Make sure that they are given access to the knowledge and tools that they will need. Have experienced staff members guide them on how to apply them to their daily work.

Consider creating a mentor program where tenured staff and leadership can work closely to develop skills and plan for success with a fledgling employee.

Give them a sense of ownership

Employees who feel like they are part of a company, and not an extension of it, are more loyal and less likely to leave.

Consider sharing the rewards of your business with the people who make it work — things like stock options or bonuses based on company performance.

And let them lead themselves, as well. When possible, give them projects that offer them autonomy and a bit of freedom. Fostering a sense of trust that they will own up to any challenge will challenge them to do work that the whole company can be proud of.

Acknowledge their accomplishments

One of the number one reasons employees quit is because they don’t feel appreciated.

And we’re not saying you need to shower them with gifts and hold a ticker tape parade every time they do something right. In fact, acknowledging their accomplishments doesn’t have to cost any time or money whatsoever.

When you make a consistent effort to honestly mention and express gratitude on the regular — even just saying thank you in passing — you are instilling a sense of value that will make your workers value their job.

And if one of your employees does something big for your business, you can still consider a big gesture in kind!

Provide development opportunities

We all need room to grow. And when we don’t have it, we bail.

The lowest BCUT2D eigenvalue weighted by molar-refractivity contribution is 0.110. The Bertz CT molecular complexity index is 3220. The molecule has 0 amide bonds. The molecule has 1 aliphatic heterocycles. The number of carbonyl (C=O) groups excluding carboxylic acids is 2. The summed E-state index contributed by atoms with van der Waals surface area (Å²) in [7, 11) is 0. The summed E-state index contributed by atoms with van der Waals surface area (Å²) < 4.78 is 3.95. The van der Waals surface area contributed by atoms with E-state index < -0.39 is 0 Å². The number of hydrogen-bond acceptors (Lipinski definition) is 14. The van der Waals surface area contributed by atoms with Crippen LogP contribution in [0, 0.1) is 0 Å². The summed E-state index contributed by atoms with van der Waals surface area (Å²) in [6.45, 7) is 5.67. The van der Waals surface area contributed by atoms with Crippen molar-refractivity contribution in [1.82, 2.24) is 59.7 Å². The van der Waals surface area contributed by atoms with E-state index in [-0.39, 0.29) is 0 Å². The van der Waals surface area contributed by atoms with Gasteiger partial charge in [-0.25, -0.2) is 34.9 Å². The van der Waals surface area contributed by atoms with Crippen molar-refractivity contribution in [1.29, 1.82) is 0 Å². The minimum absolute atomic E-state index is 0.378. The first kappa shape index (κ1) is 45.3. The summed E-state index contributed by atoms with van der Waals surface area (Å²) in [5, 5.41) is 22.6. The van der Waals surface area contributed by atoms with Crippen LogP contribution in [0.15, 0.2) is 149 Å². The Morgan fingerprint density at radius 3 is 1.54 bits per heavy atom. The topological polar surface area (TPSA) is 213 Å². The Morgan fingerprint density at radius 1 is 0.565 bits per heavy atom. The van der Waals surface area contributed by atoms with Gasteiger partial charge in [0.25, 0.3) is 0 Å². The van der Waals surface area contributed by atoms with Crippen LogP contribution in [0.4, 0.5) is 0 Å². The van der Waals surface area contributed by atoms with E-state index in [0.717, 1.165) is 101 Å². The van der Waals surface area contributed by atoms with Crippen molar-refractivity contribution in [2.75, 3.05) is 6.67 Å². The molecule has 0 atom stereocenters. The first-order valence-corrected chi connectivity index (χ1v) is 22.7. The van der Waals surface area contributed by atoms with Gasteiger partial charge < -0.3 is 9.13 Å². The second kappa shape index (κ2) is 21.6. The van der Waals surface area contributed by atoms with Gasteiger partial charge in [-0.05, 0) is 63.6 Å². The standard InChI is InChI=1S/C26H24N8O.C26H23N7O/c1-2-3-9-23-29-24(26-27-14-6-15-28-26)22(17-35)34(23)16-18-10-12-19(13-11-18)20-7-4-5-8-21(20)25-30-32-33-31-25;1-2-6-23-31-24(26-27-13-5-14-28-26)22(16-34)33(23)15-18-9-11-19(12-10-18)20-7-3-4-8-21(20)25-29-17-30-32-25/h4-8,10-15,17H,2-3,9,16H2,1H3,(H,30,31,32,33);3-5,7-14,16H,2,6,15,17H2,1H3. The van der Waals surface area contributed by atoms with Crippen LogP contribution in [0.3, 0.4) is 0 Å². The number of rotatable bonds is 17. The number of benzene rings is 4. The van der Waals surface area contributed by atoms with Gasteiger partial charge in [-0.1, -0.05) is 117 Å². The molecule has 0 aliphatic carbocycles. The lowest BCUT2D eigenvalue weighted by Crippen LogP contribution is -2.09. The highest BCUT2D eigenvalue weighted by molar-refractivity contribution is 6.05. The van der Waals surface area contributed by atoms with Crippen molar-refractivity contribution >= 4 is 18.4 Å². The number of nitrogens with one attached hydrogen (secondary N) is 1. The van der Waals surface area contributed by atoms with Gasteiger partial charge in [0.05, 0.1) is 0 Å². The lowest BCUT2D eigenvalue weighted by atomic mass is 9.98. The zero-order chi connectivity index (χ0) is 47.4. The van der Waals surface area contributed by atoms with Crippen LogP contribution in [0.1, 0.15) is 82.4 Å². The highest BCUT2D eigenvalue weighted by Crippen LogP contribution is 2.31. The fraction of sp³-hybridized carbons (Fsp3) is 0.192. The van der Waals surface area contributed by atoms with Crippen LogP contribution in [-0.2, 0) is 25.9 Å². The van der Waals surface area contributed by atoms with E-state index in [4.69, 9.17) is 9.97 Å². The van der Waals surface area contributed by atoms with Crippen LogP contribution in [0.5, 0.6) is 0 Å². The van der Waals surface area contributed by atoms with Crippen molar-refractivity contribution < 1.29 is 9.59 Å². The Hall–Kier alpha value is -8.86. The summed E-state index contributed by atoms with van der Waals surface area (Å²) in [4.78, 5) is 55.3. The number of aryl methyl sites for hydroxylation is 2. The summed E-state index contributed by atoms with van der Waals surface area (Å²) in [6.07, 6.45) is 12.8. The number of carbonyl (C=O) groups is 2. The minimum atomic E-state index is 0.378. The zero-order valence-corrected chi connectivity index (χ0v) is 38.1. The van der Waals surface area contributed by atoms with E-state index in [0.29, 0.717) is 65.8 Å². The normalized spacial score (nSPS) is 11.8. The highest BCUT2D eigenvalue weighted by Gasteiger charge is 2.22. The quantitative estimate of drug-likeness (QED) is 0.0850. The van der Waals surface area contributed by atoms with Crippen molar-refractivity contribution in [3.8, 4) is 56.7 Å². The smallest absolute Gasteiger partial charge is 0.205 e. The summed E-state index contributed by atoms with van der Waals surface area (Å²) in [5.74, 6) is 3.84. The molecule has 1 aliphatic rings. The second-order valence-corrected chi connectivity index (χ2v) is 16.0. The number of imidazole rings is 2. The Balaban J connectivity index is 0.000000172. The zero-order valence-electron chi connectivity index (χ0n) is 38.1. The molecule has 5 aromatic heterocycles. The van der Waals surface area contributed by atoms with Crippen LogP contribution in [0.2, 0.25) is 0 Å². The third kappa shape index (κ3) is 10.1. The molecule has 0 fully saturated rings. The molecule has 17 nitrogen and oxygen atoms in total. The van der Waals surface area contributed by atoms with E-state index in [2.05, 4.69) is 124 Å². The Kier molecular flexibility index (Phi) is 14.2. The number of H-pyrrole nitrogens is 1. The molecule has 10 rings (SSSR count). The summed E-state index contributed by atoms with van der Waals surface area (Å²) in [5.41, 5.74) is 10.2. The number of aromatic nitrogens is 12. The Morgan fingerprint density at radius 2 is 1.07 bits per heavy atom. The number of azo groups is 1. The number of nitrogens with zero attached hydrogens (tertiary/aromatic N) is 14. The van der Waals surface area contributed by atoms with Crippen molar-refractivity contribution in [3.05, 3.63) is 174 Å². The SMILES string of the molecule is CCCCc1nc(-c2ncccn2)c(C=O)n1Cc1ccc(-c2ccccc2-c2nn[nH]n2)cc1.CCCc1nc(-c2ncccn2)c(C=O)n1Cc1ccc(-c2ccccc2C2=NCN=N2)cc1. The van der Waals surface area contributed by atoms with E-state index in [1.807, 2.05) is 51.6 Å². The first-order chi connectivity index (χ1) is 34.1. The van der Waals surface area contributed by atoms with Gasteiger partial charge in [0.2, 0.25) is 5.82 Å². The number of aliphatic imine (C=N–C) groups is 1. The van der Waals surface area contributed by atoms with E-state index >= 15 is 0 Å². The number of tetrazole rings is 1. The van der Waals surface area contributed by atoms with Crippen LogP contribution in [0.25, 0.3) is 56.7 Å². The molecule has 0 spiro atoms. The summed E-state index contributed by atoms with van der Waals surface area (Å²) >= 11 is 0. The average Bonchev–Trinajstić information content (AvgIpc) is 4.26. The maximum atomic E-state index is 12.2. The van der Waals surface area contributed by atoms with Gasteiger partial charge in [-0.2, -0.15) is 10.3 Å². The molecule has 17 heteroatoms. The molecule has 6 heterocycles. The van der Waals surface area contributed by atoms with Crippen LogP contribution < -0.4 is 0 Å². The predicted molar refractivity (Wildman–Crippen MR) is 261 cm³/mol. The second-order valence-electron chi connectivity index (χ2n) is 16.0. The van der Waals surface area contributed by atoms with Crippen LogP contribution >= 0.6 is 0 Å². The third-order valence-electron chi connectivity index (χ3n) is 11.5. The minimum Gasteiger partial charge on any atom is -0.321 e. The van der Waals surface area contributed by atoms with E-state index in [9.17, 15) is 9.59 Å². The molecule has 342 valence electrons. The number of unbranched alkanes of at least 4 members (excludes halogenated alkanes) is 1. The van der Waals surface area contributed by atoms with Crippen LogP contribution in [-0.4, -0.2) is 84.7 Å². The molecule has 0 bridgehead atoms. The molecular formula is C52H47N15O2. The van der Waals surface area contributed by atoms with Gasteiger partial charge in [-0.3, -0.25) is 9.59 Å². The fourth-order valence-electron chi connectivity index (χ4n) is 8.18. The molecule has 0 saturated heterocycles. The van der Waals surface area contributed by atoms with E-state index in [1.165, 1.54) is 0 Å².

You might call it a sort of “career claustrophobia”, meaning: when we feel stuck we just want to get out.

Make sure your employees have as many opportunities as you can offer them in terms of personal and professional development.

Encourage them to take training courses, attend workshops, and set personal goals. When they see you as someone who cares about their growth, not just their performance, they’ll stand by you.

Be flexible

One of the main things job seekers look for these days is work-life flexibility. They idealize things like flex hours, remote work, and leave allowances.

So if you don’t want your workers to start seeking out other jobs, then you should try to make working with you as flexible as possible.

Make sure you encourage your current employees to make use of their allowances as well. Ensuring they get proper rest and relaxation helps them avoid burnout, and shows you care about their wellbeing.

Challenge them 

Humans might think we want a cushy job. But the truth is we want something that pushes us just a little bit outside of our comfort zone.

Make sure you are challenging your employees to improve themselves and the business overall. Don’t keep them locked at a desk, repeating the same tasks day in and day out.

Send them to a networking meetup. Or ask them to help you meet a new client. Or ask them to create a presentation for their teammates.

Whatever they could be doing outside their immediate job description, so long as it supports their development, is a great way to inspire them.

By keeping them on their toes, they’ll soon get addicted to the excitement that each new day with your company brings.